The standard account of the label’s development often describes a brightening of the palette that accompanied the arrival of Tess Redburn as art director, back around the label’s fourth year, when black-and-white designs gave way to Redburn’s whimsical, richly hued abstract imagery. I’m not sure you can hear much of that color in the compilation; most of these tracks are largely monochromatic, with little in the way of melodic hooks or even hummable basslines. The big, floor-filling tracks here—the brooding techno of Batu’s “Melts Into Air,” the lumbering UK funky of Bakongo’s “Ashy”—are drums-first affairs; they lavish most of their energy on carefully carved hits and keenly balanced frequencies. (The shimmering, Detroit-inspired chords of Facta’s lush “FM Gamma” and Hodge’s even more vibrant “Do What You Need to Do” are welcome exceptions.) Even garage producer Al Wootton skips that genre’s customarily bubbly riffs on “Sancode,” a sullen callback to the dubby 2-step of ’00s acts like Horsepower Productions.

But despite the consistency of its palette, Molten Mirrors ably demonstrates the ways that Livity continues to push forward, carving out space for music that doesn’t abide by stylistic formula. Arraying ominous bass throbs and unexpected doorbell chimes around a lurching hi-hat pattern, Simo Cell’s “El Gato Loco” is a master class in stoking tension: Bar by bar, it builds, morphs, and falls away again, teasing clubbers with a climax that never comes. Bruce’s ominous, otherworldly “Just Getting on With It” takes a similar approach, pouring its percussion into a bobbing current that feels perpetually on the verge of overflowing its banks, yet never does. (The track’s mix of voluminous bass and skittish Latin rhythms sounds exactly like what I wish Ricardo Villalobos was making these days.) Ido Plumes is responsible for another of the record’s most captivating selections: “Albeit,” a dusty riot of lawn sprinklers, broken radios, and whirly tubes. Slotted in penultimate place here, it’s a testament to the thought put into Molten Mirrors as a listening experience. And coming from one of the label’s relative newcomers, it’s also a testament to the health of Livity Sound’s vision: Ten years in, a new generation seems ready to put a fresh spin on the label’s elliptical, impossible-to-pin-down sound.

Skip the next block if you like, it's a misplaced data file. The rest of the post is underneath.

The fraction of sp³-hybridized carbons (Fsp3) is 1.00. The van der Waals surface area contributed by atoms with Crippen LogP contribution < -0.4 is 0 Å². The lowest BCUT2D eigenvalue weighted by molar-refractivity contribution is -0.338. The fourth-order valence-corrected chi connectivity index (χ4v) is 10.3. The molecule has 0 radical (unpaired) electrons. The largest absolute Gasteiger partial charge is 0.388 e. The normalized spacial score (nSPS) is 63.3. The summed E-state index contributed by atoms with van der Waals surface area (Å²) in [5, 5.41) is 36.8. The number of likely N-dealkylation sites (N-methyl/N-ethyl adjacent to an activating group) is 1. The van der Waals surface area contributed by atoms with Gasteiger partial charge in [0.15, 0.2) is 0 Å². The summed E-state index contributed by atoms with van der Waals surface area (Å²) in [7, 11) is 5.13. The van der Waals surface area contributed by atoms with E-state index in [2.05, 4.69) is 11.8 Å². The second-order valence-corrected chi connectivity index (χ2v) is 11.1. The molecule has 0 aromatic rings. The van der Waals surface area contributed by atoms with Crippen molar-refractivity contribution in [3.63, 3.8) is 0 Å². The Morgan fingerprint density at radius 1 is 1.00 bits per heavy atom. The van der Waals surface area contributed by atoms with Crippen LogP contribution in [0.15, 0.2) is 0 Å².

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About Wanni Arachchige Udara Madusanka Perera

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Various Artists - Molten Mirrors Music Album Reviews Various Artists - Molten Mirrors Music Album Reviews Reviewed by Wanni Arachchige Udara Madusanka Perera on October 11, 2021 Rating: 5